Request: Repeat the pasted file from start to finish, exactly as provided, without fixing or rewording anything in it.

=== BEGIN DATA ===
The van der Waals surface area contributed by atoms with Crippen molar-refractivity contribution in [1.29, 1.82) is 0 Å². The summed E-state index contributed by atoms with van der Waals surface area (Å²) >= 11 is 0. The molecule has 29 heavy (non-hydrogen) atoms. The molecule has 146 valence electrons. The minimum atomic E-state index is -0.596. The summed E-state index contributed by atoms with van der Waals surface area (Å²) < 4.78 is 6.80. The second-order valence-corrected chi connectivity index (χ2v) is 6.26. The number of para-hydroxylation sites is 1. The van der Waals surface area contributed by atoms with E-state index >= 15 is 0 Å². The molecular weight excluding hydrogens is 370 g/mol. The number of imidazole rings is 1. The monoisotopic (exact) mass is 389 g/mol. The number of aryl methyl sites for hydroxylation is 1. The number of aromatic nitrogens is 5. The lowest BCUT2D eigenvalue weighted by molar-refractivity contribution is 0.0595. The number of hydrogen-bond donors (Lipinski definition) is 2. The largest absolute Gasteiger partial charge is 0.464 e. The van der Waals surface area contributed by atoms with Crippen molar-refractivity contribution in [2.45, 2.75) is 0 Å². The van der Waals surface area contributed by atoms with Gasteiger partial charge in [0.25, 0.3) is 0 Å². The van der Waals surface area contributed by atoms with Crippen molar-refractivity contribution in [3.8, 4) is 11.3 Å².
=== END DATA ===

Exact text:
The van der Waals surface area contributed by atoms with Crippen molar-refractivity contribution in [1.29, 1.82) is 0 Å². The summed E-state index contributed by atoms with van der Waals surface area (Å²) >= 11 is 0. The molecule has 29 heavy (non-hydrogen) atoms. The molecule has 146 valence electrons. The minimum atomic E-state index is -0.596. The summed E-state index contributed by atoms with van der Waals surface area (Å²) < 4.78 is 6.80. The second-order valence-corrected chi connectivity index (χ2v) is 6.26. The number of para-hydroxylation sites is 1. The van der Waals surface area contributed by atoms with E-state index >= 15 is 0 Å². The molecular weight excluding hydrogens is 370 g/mol. The number of imidazole rings is 1. The monoisotopic (exact) mass is 389 g/mol. The number of aryl methyl sites for hydroxylation is 1. The number of aromatic nitrogens is 5. The lowest BCUT2D eigenvalue weighted by molar-refractivity contribution is 0.0595. The number of hydrogen-bond donors (Lipinski definition) is 2. The largest absolute Gasteiger partial charge is 0.464 e. The van der Waals surface area contributed by atoms with Crippen molar-refractivity contribution in [2.45, 2.75) is 0 Å². The van der Waals surface area contributed by atoms with Gasteiger partial charge in [0.25, 0.3) is 0 Å². The van der Waals surface area contributed by atoms with Crippen molar-refractivity contribution in [3.8, 4) is 11.3 Å².